A child of divorce turns private eye in the latest well-observed study of domestic dysfunction from Simpson (My Hollywood, 2010, etc.).
In some ways, Simpson’s sixth novel marks a return to her first, Anywhere But Here (1986), which also features a teenage narrator struggling to comprehend a parental split. But the new book is more high concept, framed as a detective story about discovering the deceptions that can swirl around relationships. The narrator, Miles, is a bright LA high schooler who’s prone to precocious antics like a money-making scheme selling lunches out of his locker. He’s also picked up a more questionable eavesdropping habit, listening in on his mathematician mother’s phone conversations after her marriage collapses and she pursues a new relationship with Eli, whose intentions and background strike Miles as questionable. With his friend Hector, he processes his confusion both artistically (via a comic book they create together) and pragmatically, befriending a PI who helps them get to the bottom of Eli’s background. The setup is ingenious on a couple of fronts. First, making the tale a mystery adds a dose of drama to what’s otherwise a stock plot about upper-middle-class divorce. Second, Miles’ snapping to the role of secret eavesdropper and researcher underscores how alienated he is from his mother’s confusion and heartbreak. Simpson presents Miles’ tale as slightly comic; this is a story of teenage misadventures, after all. But as the truth about Eli emerges and Miles gets wise to reality, she shifts into a more serious register. “Everyone had secrets, I understood, now that I did,” Miles explains. “With that one revelation, the world multiplied.” Simpson’s attempts to add a metafictional touch via Hector’s footnote comments feel half-finished, but overall her command of the story is rock-solid.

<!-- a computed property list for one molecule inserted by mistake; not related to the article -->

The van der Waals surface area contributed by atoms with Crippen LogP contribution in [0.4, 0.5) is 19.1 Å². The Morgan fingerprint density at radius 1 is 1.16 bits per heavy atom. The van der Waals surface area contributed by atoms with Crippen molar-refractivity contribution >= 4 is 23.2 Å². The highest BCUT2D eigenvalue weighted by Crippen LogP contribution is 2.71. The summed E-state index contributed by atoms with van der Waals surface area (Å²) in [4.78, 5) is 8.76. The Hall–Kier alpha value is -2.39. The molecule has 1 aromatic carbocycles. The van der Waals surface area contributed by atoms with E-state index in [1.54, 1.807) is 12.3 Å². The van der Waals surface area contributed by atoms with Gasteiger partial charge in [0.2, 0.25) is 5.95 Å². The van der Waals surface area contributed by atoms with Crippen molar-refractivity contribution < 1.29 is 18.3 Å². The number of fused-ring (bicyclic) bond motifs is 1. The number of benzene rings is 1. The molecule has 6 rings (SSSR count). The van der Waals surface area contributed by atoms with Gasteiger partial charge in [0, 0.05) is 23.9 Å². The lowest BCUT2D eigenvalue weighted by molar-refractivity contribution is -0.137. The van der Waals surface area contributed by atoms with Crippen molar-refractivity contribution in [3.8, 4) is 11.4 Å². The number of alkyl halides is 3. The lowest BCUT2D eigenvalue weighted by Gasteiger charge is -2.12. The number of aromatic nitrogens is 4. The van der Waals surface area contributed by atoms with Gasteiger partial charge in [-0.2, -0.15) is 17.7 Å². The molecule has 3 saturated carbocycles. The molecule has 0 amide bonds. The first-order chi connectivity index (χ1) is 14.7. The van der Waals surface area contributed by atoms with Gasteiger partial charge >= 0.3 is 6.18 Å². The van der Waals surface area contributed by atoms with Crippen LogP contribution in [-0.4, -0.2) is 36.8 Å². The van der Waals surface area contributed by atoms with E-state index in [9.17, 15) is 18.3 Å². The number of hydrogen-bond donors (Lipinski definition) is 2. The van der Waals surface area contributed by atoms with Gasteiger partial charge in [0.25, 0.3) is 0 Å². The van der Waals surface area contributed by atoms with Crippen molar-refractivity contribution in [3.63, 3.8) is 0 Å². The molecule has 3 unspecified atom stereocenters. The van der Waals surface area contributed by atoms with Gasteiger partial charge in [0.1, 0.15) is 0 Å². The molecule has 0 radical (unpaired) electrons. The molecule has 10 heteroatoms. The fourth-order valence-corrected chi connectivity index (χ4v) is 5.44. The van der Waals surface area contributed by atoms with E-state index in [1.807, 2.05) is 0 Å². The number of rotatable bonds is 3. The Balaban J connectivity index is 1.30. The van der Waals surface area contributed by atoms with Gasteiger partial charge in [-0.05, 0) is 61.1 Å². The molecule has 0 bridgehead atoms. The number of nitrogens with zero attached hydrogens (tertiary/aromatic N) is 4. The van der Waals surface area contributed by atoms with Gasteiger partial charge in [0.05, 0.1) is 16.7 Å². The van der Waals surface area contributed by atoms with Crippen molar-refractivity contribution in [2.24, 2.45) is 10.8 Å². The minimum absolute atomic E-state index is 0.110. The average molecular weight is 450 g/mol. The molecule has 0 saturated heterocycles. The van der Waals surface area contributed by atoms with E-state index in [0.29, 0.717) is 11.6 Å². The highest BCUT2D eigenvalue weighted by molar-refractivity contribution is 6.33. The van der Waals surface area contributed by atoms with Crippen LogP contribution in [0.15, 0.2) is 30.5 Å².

A clever twist on a shopworn theme by a top-shelf novelist.